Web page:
Born in Los Angeles, Oli Sorenson is currently pursuing his doctoral studies in Interdisciplinary Humanities at Concordia University. Based in the UK between 1999 and 2010, he played a pivotal role in establishing London as a hub for audiovisual performance and VJ culture. He curated many video related events at Tate Britain, the Institute of Contemporary Art, the British Film Institute, as well as being listed amongst the top ten VJs in the world by DJ Mag, between 2004 and 2008. He has performed and exhibited at international media events and art institutions such as ZKM (Germany), K/Haus Museum (Austria), MAF (Thailand), Pause Festival (Australia), SFMOMA (USA) and more.
It’s easy to forget that Western preference towards creative originality only date back to the 18th century, whereas so many earlier traditions emulated and enriched artworks from previous authors. The urge of creating purely original art was first felt by Romantic artists, as they experienced an “increasing deluge of culture”; via the industrialization of printing, as art reproductions from the past continually invaded their present. While Marcel Duchamp is also associated with industrialism, his Readymades significantly questioned the ‘location’ of originality when these simply re-contextualised the artefacts of industrialization, thus suggesting a continuation with age-old principles of creative emulation.
The demiurgic spirit of Readymades was lavishly glorified in 20th and early 21st Century art works from Robert Rauchenberg’s Erased DeKooning to Christian Marclay’s The Clock. In cases like Jeff Koons and Barbara Kruger however, works of a derivative nature were confronted with serious judicial outcomes. Indeed, charges of copyright infringement only multiply when broadening our observations to the musical, filmic and literary formats. Now with the processing capabilities of computerized networks, artists and audiences find themselves overwhelmed by culture in orders of magnitude far greater than the Romantics ever experienced. Nonetheless, should legislating for the protection of originality in creative works be acknowledged as the default course of action?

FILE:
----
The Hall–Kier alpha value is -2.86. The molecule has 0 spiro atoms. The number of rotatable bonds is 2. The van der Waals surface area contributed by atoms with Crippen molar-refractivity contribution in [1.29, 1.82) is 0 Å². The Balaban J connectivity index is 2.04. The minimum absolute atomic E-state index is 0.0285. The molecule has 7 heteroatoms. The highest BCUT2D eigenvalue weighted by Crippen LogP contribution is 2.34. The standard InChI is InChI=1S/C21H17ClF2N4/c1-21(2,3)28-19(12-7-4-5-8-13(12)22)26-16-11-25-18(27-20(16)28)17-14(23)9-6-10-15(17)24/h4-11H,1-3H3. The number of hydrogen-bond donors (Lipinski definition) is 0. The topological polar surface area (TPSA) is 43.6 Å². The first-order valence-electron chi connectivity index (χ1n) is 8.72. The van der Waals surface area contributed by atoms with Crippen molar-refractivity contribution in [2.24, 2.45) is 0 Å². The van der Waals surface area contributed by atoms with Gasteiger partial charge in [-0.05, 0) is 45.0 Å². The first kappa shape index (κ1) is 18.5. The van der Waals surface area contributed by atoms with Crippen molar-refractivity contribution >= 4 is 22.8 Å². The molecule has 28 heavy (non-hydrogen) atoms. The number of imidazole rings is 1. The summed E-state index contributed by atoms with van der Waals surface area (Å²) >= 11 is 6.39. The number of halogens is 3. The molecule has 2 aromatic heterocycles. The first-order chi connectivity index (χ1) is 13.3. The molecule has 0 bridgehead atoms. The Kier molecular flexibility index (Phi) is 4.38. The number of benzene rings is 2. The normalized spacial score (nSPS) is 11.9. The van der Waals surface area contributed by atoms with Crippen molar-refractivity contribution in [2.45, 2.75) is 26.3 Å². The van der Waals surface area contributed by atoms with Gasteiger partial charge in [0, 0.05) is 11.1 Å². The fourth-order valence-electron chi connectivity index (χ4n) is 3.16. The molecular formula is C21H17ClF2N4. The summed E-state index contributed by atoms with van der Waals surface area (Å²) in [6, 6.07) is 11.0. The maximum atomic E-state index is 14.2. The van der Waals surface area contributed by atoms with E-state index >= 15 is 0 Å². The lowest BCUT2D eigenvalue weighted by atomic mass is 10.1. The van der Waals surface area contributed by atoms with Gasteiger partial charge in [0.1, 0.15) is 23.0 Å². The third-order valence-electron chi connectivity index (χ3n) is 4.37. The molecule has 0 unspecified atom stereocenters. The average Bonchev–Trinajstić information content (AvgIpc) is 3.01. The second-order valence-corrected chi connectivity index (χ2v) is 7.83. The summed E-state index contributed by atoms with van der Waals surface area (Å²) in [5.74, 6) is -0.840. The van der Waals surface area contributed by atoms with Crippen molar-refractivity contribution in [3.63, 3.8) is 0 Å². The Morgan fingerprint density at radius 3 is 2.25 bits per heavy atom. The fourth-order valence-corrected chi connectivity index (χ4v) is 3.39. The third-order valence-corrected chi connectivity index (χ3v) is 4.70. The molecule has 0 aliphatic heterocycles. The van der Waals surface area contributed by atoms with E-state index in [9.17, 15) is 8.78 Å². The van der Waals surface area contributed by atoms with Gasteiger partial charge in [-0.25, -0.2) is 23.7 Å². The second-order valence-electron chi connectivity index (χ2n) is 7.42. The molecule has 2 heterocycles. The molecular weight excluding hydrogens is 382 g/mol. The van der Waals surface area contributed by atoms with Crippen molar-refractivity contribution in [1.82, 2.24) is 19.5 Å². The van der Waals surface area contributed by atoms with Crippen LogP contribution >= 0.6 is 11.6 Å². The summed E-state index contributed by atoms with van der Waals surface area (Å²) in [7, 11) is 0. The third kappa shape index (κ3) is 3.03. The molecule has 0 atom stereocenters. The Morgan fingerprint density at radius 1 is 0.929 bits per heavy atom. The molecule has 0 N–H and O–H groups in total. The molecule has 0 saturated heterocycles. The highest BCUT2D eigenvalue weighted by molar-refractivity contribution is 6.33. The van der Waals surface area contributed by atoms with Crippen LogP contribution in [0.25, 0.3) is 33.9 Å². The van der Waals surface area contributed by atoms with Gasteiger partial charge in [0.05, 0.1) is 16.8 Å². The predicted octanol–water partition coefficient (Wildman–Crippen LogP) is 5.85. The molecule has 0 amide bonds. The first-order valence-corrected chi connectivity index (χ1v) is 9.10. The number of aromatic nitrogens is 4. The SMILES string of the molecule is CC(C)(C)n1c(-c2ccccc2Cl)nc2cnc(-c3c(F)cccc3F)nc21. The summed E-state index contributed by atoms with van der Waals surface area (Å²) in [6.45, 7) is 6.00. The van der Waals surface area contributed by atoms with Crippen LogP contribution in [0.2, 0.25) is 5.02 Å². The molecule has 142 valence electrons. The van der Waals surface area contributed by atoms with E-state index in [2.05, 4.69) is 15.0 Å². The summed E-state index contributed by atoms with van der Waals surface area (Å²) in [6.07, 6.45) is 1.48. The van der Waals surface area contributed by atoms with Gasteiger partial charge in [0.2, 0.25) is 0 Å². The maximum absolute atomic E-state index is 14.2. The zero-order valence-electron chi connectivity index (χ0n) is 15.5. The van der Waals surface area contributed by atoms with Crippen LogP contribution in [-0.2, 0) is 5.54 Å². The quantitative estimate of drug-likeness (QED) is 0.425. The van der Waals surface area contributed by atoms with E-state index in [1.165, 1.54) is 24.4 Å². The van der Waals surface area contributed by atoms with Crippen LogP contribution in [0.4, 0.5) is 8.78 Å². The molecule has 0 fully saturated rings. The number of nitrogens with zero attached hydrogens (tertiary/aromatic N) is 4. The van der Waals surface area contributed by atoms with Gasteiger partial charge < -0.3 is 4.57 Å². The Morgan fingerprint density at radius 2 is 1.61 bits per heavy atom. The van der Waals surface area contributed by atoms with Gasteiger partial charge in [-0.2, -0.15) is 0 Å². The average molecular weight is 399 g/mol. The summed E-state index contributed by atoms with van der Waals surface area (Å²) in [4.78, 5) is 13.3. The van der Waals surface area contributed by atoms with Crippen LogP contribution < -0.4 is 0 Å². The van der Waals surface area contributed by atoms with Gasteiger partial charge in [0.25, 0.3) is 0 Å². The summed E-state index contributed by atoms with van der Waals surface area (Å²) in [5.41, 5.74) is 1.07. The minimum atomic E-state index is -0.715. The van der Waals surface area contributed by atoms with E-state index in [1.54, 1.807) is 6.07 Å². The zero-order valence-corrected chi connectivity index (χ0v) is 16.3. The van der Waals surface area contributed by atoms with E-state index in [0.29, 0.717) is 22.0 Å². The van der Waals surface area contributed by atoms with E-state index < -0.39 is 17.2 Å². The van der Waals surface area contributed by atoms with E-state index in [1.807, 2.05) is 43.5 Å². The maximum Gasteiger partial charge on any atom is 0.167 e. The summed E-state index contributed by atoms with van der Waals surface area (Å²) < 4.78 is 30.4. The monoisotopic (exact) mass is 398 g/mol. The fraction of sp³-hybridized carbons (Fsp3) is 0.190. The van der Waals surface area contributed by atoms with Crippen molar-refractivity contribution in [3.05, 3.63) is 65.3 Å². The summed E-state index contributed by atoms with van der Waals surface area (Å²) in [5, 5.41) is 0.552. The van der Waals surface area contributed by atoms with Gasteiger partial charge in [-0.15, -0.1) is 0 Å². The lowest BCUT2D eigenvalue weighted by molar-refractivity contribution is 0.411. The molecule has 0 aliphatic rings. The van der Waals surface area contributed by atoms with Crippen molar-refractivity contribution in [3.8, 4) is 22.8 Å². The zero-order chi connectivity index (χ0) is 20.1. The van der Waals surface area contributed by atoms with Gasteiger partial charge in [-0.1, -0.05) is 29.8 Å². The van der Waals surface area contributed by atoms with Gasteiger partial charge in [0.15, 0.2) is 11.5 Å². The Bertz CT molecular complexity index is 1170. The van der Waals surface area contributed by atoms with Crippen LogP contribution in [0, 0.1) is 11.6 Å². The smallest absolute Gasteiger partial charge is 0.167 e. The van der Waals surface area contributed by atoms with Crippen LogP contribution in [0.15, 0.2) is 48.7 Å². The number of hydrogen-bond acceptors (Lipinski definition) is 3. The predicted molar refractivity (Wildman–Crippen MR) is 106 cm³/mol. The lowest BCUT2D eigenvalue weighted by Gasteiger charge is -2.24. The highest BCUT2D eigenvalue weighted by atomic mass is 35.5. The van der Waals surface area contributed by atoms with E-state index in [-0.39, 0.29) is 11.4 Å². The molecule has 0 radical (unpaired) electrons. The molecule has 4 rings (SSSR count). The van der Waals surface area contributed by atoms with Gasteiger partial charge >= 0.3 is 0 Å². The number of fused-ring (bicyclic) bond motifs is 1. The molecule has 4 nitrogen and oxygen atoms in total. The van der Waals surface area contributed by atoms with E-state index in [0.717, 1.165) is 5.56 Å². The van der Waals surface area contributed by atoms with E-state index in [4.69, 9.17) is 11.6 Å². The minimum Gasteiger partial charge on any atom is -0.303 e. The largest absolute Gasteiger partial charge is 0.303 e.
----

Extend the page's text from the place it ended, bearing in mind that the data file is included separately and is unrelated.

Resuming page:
Whether it be practiced by professionals or hobbyists, the art of remixing content, ideas and techniques from previous authors cultivates an approach that applies as much to pre-modern creativity, folk art, as to contemporary phenomena emerging in social networks. Re-editing History could also be regarded as a tool for the empowerment of disenfranchised communities, such as to better incorporate Feminist, Aboriginal and African narratives. In pointing out the paradigm shift in human communications from broadcasting (one to many) to networking (many to many), Remix Culture’s true potential lies in increasing the mobility between the traditionally fixed roles of creator, consumer and curator of culture, to widen our understanding of originality beyond its legal dimension as intellectual property.